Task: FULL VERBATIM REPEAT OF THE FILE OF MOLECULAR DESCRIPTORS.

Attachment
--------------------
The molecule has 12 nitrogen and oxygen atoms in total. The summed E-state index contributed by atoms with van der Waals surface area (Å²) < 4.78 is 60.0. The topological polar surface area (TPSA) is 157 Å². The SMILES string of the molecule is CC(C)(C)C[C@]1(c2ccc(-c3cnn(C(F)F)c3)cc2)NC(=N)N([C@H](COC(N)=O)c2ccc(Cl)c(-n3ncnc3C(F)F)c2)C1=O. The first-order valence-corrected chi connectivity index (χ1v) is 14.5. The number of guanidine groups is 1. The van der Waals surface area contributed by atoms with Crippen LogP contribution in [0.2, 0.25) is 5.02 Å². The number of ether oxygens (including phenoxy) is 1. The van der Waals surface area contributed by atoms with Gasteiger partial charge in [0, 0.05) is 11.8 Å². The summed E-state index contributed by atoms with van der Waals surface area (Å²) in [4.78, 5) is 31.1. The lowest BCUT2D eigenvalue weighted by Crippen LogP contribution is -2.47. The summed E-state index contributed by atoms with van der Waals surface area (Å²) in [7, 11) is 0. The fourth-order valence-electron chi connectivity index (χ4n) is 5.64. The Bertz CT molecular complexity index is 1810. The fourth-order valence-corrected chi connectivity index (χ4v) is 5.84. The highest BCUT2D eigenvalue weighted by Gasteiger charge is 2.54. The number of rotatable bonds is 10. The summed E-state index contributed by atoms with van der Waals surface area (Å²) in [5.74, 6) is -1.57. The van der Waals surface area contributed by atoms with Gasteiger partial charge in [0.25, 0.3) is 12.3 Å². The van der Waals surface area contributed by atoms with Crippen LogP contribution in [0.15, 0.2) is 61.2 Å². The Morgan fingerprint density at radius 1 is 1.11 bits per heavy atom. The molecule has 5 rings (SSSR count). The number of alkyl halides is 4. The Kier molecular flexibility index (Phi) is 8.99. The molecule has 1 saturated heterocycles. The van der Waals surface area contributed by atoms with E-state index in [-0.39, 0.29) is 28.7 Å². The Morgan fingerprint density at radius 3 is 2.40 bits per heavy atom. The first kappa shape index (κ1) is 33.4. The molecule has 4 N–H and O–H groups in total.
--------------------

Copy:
The molecule has 12 nitrogen and oxygen atoms in total. The summed E-state index contributed by atoms with van der Waals surface area (Å²) < 4.78 is 60.0. The topological polar surface area (TPSA) is 157 Å². The SMILES string of the molecule is CC(C)(C)C[C@]1(c2ccc(-c3cnn(C(F)F)c3)cc2)NC(=N)N([C@H](COC(N)=O)c2ccc(Cl)c(-n3ncnc3C(F)F)c2)C1=O. The first-order valence-corrected chi connectivity index (χ1v) is 14.5. The number of guanidine groups is 1. The van der Waals surface area contributed by atoms with Crippen LogP contribution in [0.2, 0.25) is 5.02 Å². The number of ether oxygens (including phenoxy) is 1. The van der Waals surface area contributed by atoms with Gasteiger partial charge in [0, 0.05) is 11.8 Å². The summed E-state index contributed by atoms with van der Waals surface area (Å²) in [4.78, 5) is 31.1. The lowest BCUT2D eigenvalue weighted by Crippen LogP contribution is -2.47. The summed E-state index contributed by atoms with van der Waals surface area (Å²) in [7, 11) is 0. The fourth-order valence-electron chi connectivity index (χ4n) is 5.64. The Bertz CT molecular complexity index is 1810. The fourth-order valence-corrected chi connectivity index (χ4v) is 5.84. The highest BCUT2D eigenvalue weighted by Gasteiger charge is 2.54. The number of rotatable bonds is 10. The summed E-state index contributed by atoms with van der Waals surface area (Å²) in [5.74, 6) is -1.57. The van der Waals surface area contributed by atoms with Gasteiger partial charge in [0.25, 0.3) is 12.3 Å². The van der Waals surface area contributed by atoms with Crippen LogP contribution in [0.15, 0.2) is 61.2 Å². The Morgan fingerprint density at radius 1 is 1.11 bits per heavy atom. The molecule has 5 rings (SSSR count). The number of alkyl halides is 4. The Kier molecular flexibility index (Phi) is 8.99. The molecule has 1 saturated heterocycles. The van der Waals surface area contributed by atoms with E-state index in [-0.39, 0.29) is 28.7 Å². The Morgan fingerprint density at radius 3 is 2.40 bits per heavy atom. The first kappa shape index (κ1) is 33.4. The molecule has 4 N–H and O–H groups in total.